How do containers handle live migration and workload balancing in the virtualized environment?
As with conventional VMs, containers can be migrated from one system to another. Such migrations can be performed on demand or automatically to support critical tasks, such as server workload balancing. The primary factor limiting migrations is the underlying host OS kernel. Since containers share a host OS kernel, the destination server must use an operating system with a compatible kernel. It doesn't necessarily need to be the same distribution or build, but the kernel must be the same; you can't run a Linux container on a Windows server -- at least not yet.
Containers offer more than just a way to virtualize an enterprise application. Container technology has provided system and application architects with a new approach to software development and deployment. On one level, containers use fewer computing resources than VM counterparts, and are faster and easier to create. This makes it possible to spin up more containers quickly to meet the needs of high-volume applications, such as Web servers.
But the impact of containers is even more important than just the ability to create or destroy lots of them easily. Container flexibility and scalability is increasingly leveraged in a microservices approach to software design. In traditional "monolithic" software design, every feature and function is integrated into the single application. When the bandwidth of certain features and functions is exceeded -- or the program can't handle any more users -- the enterprise needs to deploy another iteration of the entire application in order to scale the software. This is a costly and inefficient approach to software design.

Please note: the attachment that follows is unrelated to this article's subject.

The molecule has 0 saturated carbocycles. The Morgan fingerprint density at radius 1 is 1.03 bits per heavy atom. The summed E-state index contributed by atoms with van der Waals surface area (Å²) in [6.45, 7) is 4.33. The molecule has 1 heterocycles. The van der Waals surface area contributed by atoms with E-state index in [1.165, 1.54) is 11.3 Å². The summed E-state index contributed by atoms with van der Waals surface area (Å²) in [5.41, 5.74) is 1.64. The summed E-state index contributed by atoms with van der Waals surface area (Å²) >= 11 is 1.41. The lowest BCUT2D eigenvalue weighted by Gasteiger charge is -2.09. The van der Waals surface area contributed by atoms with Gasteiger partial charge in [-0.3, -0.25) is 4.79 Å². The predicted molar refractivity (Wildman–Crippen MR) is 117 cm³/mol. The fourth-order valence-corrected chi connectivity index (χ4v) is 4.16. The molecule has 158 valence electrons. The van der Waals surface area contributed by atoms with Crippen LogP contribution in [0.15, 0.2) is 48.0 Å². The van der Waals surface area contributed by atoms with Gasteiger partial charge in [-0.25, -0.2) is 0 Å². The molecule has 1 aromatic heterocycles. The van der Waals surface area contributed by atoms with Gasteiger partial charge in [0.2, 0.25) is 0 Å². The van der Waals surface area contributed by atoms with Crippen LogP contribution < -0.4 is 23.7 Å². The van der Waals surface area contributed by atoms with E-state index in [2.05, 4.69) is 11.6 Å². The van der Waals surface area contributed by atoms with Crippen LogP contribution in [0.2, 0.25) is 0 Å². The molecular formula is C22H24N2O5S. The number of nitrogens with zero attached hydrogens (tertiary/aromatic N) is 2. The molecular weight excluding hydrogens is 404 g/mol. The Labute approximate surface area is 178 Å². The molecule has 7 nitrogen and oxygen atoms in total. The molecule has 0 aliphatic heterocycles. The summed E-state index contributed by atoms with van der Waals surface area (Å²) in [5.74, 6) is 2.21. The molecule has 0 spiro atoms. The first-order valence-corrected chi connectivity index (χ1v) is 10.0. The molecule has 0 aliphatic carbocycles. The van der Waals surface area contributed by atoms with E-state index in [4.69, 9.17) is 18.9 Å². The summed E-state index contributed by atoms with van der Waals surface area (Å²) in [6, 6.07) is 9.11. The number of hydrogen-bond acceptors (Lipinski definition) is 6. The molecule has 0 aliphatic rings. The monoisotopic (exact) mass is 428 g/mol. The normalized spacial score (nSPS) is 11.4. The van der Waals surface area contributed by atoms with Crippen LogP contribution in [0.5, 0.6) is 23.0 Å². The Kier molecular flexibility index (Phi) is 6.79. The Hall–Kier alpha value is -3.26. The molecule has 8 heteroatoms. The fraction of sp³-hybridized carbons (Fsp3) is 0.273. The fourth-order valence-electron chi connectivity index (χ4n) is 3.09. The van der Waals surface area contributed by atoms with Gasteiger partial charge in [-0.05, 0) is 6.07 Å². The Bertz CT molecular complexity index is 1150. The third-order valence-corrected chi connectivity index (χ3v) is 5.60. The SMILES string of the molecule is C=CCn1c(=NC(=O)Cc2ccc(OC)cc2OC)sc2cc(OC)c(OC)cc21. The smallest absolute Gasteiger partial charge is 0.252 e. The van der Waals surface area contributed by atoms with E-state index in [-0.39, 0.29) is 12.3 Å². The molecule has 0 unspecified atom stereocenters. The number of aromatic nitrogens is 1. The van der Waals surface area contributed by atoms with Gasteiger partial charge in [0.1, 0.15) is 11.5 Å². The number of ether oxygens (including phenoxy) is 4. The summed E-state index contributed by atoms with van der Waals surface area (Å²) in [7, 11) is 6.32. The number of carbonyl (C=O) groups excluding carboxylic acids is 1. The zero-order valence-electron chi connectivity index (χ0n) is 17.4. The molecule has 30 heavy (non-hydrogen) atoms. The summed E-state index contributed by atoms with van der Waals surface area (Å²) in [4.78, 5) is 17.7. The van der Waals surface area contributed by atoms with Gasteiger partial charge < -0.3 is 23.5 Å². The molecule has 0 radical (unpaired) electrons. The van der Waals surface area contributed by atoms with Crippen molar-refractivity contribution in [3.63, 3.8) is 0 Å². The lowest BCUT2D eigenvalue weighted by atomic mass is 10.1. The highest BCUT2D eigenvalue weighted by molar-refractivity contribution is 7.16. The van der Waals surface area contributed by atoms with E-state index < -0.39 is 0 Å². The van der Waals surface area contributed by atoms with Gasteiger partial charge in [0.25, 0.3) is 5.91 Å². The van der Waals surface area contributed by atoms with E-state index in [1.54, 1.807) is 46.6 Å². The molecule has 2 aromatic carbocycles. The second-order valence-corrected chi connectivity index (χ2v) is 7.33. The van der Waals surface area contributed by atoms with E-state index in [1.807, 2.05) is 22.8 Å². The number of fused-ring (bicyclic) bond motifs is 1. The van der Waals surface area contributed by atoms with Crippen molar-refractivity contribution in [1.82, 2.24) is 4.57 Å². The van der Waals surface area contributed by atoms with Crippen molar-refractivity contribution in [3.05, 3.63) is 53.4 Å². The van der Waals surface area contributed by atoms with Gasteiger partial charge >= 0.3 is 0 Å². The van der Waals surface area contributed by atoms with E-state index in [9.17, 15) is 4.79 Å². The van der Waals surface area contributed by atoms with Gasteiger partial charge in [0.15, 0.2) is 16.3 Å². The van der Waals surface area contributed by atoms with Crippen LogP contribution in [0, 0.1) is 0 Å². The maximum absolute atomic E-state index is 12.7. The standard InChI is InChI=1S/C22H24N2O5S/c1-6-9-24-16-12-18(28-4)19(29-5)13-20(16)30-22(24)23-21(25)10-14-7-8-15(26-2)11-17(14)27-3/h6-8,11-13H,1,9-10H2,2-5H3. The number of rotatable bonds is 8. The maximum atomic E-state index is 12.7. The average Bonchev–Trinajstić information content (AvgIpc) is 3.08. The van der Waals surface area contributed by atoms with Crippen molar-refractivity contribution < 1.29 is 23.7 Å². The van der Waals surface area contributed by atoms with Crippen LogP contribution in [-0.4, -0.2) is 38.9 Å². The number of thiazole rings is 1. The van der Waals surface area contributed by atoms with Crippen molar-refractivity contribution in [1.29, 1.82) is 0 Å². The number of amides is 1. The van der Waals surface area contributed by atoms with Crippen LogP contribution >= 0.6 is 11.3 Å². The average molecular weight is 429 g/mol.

By architecting software in terms of discrete services -- application parts or components -- the varied parts of an application can be distributed across multiple containers, which are then connected logically to form the complete application. This allows the individual components to be patched or upgraded without impacting the other component containers. Even better, it is possible to create more containers to scale out only the features that need more capacity -- or even scale down the number of containers where a certain feature needs less capacity. This makes microservices-based software design an ideal match for container technology and results in highly-scalable, but highly-efficient applications. Microservices containers can still be migrated across compatible systems for workload balancing and application performance optimization.
VMware's microservices architecture
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Five downsides to container technology
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